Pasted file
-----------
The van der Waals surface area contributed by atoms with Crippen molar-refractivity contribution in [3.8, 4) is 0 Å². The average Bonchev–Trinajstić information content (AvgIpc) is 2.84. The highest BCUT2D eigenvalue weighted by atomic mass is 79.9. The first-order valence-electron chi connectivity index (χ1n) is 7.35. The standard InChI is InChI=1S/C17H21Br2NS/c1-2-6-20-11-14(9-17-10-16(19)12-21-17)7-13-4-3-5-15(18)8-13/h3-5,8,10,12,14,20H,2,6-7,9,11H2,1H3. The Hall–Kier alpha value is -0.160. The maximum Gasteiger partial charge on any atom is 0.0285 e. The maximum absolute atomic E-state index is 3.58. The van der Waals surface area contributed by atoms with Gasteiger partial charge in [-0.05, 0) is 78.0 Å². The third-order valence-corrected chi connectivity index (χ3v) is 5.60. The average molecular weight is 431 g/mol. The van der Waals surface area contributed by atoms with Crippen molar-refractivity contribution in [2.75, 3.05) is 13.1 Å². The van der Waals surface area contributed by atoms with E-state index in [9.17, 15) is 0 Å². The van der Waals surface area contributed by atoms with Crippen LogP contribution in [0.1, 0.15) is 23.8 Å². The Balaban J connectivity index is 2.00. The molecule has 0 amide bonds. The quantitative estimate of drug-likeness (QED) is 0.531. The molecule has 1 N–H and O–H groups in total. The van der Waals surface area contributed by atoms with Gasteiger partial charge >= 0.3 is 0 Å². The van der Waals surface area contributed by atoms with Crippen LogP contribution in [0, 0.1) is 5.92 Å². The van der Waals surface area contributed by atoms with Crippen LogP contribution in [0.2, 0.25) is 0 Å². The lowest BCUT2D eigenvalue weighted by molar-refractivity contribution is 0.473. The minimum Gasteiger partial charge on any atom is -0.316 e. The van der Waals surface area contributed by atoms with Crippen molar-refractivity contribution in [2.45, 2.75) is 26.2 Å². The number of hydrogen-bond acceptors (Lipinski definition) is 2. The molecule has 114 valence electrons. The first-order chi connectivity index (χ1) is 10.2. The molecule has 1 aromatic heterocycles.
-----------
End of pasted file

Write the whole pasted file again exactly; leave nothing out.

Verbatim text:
The van der Waals surface area contributed by atoms with Crippen molar-refractivity contribution in [3.8, 4) is 0 Å². The average Bonchev–Trinajstić information content (AvgIpc) is 2.84. The highest BCUT2D eigenvalue weighted by atomic mass is 79.9. The first-order valence-electron chi connectivity index (χ1n) is 7.35. The standard InChI is InChI=1S/C17H21Br2NS/c1-2-6-20-11-14(9-17-10-16(19)12-21-17)7-13-4-3-5-15(18)8-13/h3-5,8,10,12,14,20H,2,6-7,9,11H2,1H3. The Hall–Kier alpha value is -0.160. The maximum Gasteiger partial charge on any atom is 0.0285 e. The maximum absolute atomic E-state index is 3.58. The van der Waals surface area contributed by atoms with Gasteiger partial charge in [-0.05, 0) is 78.0 Å². The third-order valence-corrected chi connectivity index (χ3v) is 5.60. The average molecular weight is 431 g/mol. The van der Waals surface area contributed by atoms with Crippen molar-refractivity contribution in [2.75, 3.05) is 13.1 Å². The van der Waals surface area contributed by atoms with E-state index in [9.17, 15) is 0 Å². The van der Waals surface area contributed by atoms with Crippen LogP contribution in [0.1, 0.15) is 23.8 Å². The Balaban J connectivity index is 2.00. The molecule has 0 amide bonds. The quantitative estimate of drug-likeness (QED) is 0.531. The molecule has 1 N–H and O–H groups in total. The van der Waals surface area contributed by atoms with Gasteiger partial charge >= 0.3 is 0 Å². The van der Waals surface area contributed by atoms with Crippen LogP contribution in [0, 0.1) is 5.92 Å². The van der Waals surface area contributed by atoms with Crippen LogP contribution in [0.2, 0.25) is 0 Å². The lowest BCUT2D eigenvalue weighted by molar-refractivity contribution is 0.473. The minimum Gasteiger partial charge on any atom is -0.316 e. The van der Waals surface area contributed by atoms with Crippen molar-refractivity contribution in [2.45, 2.75) is 26.2 Å². The number of hydrogen-bond acceptors (Lipinski definition) is 2. The molecule has 114 valence electrons. The first-order chi connectivity index (χ1) is 10.2. The molecule has 1 aromatic heterocycles.